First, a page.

Photo: Christopher Mitchell
Taking to the waters in Lanark County, located on traditional Algonquin/Omàmìwininì territory.


Getting to Know My Own Back Yard

While traditional travel is in a holding pattern, I have lots of time to get reacquainted with Ontario.

By Christopher Mitchell   |   March 31, 2021

It took me more time than I’d like to admit to truly recognize what a remarkable place Ontario is. Ontario, and Toronto in particular, was merely “home,” and until recently I had been failing to appropriately expand on that starting point.

Over the past decade, I laid down roots in Oslo, Seoul and Istanbul, not leaving them until I had turned over every stone. And when I finally returned to Canada a few years ago, it occurred to me that I had fallen into that all-too-common trap of familiarity bias—and that my hometown and province deserved that very same aforementioned effort and respect. 

Once I started to think deeply about how I really felt about Ontario, I realized that travel has little to do with hopping on a plane and everything to do with exploring any place at all with an open mind and intention.

For example, there’s a park near my apartment that I’ve walked past several hundred times over the last few years. I never took the time to notice a single thing about it. Now, I walk there every day and it’s a place I feel an immense appreciation for while observing its changing leaves and other minutiae. It may be only a few blocks away, but when I visit the park, I take a few photos and observe the comings and goings. Isn’t that “travel,” in a sense?

I then began biking around the city, exploring neighbourhoods I wasn’t as familiar with. I’d get a cappuccino and scone from a café on Roncesvalles one day and indulge in a beer on a patio in Leslieville the next. And how, in the end, is that any different from the “travel” that I did when I visited other cities? What if “travel” is more of a mindset than an action?

Upon deeper reflection, it occurred to me that my favourite place on Earth wasn’t some far-off European capital, but rather the humble piece of land my grandfather bought off a sheep farmer in Lanark County to build the family cottage. It took visits to a whopping 79 countries not named Canada to realize that.

What if “travel” is more of a mindset than an action?

Actively Exploring (Finally)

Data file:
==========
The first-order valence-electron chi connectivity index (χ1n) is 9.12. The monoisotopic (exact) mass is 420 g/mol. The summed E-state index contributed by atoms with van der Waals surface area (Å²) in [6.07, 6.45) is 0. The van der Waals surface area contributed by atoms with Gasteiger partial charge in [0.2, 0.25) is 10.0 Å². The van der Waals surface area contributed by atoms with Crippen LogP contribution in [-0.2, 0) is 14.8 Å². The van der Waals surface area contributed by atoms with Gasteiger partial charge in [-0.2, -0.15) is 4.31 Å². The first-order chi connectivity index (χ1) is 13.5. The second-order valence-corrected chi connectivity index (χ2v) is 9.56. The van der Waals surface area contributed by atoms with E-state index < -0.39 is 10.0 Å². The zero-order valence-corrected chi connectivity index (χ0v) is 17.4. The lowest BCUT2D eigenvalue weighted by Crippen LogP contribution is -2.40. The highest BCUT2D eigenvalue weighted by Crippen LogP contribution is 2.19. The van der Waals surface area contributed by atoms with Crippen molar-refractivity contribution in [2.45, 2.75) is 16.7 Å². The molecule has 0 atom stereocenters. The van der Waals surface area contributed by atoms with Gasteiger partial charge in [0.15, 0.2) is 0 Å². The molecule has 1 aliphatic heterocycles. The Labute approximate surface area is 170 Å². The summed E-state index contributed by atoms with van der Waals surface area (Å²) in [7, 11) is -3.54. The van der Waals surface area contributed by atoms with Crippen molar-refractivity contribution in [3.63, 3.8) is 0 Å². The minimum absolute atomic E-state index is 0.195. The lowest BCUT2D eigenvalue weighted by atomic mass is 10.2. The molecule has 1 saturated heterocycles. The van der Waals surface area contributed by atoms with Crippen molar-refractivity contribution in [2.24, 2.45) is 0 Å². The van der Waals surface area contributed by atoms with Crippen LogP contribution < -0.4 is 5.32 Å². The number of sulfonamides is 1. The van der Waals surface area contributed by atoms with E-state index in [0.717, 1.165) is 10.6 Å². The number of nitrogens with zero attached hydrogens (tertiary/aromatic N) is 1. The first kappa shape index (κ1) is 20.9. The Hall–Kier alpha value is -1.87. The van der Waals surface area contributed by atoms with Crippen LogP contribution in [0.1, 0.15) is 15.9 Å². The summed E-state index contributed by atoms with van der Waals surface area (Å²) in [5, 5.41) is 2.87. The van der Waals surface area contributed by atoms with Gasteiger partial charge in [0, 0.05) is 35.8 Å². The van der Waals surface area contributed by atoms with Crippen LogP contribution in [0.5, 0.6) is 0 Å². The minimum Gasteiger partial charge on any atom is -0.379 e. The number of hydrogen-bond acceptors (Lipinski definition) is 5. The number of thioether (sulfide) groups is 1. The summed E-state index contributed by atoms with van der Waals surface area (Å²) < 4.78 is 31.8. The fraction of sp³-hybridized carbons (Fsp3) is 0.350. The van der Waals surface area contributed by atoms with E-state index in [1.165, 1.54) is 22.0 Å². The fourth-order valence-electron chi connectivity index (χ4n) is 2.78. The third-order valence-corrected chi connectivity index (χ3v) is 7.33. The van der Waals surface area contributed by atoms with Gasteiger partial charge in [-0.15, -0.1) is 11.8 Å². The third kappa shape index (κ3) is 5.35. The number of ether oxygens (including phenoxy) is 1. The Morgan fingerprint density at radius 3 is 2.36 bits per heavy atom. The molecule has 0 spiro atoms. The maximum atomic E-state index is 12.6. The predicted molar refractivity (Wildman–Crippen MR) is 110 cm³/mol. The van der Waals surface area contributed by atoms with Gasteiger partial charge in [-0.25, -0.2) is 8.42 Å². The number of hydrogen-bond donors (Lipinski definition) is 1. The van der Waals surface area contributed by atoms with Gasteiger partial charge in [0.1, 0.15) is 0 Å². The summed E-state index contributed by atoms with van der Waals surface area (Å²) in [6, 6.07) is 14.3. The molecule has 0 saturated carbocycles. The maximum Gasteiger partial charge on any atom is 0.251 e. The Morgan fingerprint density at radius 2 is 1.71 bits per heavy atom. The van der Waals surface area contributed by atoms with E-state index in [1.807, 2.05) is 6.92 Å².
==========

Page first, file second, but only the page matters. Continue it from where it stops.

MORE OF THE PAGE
For the first time ever, I don’t mind the long drives that exploring Ontario often requires. My car is definitely not my apartment, so any place that’s not my apartment at the moment gets an unequivocal two thumbs up. 

I’ve made the trek to Gananoque for a restaurant crawl on King Street. I’ve ventured to Ottawa to get out on the river for some rafting. I’ve revisited my father’s hometown of Perth and strolled through Stewart Park, imagining what it might have been like for my father and uncle to play there as children.

I started to golf again, visiting nine courses that I’d never played before. I went canoeing and kayaking wherever I could and tried to notice the landscape on each lake that I had the pleasure of visiting—like a member of the Group of Seven without the painting talent. I went to national parks and museums. I picked apples in Durham and I ate pies in the Kawarthas. I have travelled more as of late than I ever have before—and I never left the province. Sometimes, I never even left my neighbourhood. 

Familiar Scenery, New Eyes
Perhaps it’s my inherent need for optimism, but I can’t help but believe that if the whole province safely and responsibly adopts an outlook such as this, not just now but always, we’ll be better off.

It would be a lot harder to avoid environmental concerns facing our provincial and national parks if more citizens were more intimately familiar with what makes them vital. If, through travel, we began to learn how lines were drawn on the map of Ontario initially, it might spark more much-needed conversations about Indigenous rights. And if more people learned to love this province at large, becoming more invested in the fate of Ontario, we might expect less political apathy, too.

The stories that I’ve finally taken the chance to listen to of late have undeniably changed my relationship with Ontario. I can, for example, better appreciate the sacrifices that the baker in the small town needs to make to survive and the creativity that the local brewmaster puts into their new beer. Anonymous storefronts that I used to drive by without a second glance now get a second glance.

I no longer yearn to be elsewhere. I now know that I could travel somewhere in the province every day for the rest of my life and still not see it all. It’s like I’ve been handed a familiar book that has sat patiently on my shelf for too long, and finally I’m making the time to dust it off and read it.

I can tell you, it’s a book I don’t intend to close again. 

Christopher Mitchell
Christopher’s work has been featured in such publications as USA Today, National Geographic and Outpost, among others. He’s the founder of and co-founder of

Look for Travelier in print soon.